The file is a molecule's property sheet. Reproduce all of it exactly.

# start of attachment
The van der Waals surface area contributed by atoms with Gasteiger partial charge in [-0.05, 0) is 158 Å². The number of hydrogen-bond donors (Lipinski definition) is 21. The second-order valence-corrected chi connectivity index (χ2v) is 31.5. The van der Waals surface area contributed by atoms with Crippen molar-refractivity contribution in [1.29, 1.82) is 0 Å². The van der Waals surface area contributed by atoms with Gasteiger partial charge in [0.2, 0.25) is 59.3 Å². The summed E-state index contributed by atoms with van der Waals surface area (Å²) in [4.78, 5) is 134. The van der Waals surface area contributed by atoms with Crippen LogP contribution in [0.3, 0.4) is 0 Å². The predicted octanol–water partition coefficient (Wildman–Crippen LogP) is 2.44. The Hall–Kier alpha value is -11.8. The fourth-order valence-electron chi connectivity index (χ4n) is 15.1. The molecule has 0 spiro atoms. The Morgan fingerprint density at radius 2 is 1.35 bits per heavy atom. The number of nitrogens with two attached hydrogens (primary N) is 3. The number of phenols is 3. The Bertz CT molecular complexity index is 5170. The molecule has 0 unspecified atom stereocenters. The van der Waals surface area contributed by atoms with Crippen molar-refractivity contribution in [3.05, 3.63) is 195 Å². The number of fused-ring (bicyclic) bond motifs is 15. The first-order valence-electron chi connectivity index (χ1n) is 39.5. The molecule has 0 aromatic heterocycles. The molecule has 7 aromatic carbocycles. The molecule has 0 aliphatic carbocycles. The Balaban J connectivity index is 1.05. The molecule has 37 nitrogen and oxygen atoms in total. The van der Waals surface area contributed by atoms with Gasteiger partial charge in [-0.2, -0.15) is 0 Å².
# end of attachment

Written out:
The van der Waals surface area contributed by atoms with Gasteiger partial charge in [-0.05, 0) is 158 Å². The number of hydrogen-bond donors (Lipinski definition) is 21. The second-order valence-corrected chi connectivity index (χ2v) is 31.5. The van der Waals surface area contributed by atoms with Crippen molar-refractivity contribution in [1.29, 1.82) is 0 Å². The van der Waals surface area contributed by atoms with Gasteiger partial charge in [0.2, 0.25) is 59.3 Å². The summed E-state index contributed by atoms with van der Waals surface area (Å²) in [4.78, 5) is 134. The van der Waals surface area contributed by atoms with Crippen LogP contribution in [0.3, 0.4) is 0 Å². The predicted octanol–water partition coefficient (Wildman–Crippen LogP) is 2.44. The Hall–Kier alpha value is -11.8. The fourth-order valence-electron chi connectivity index (χ4n) is 15.1. The molecule has 0 spiro atoms. The Morgan fingerprint density at radius 2 is 1.35 bits per heavy atom. The number of nitrogens with two attached hydrogens (primary N) is 3. The number of phenols is 3. The Bertz CT molecular complexity index is 5170. The molecule has 0 unspecified atom stereocenters. The van der Waals surface area contributed by atoms with Crippen molar-refractivity contribution in [3.05, 3.63) is 195 Å². The number of fused-ring (bicyclic) bond motifs is 15. The first-order valence-electron chi connectivity index (χ1n) is 39.5. The molecule has 0 aromatic heterocycles. The molecule has 7 aromatic carbocycles. The molecule has 0 aliphatic carbocycles. The Balaban J connectivity index is 1.05. The molecule has 37 nitrogen and oxygen atoms in total. The van der Waals surface area contributed by atoms with Gasteiger partial charge in [-0.2, -0.15) is 0 Å².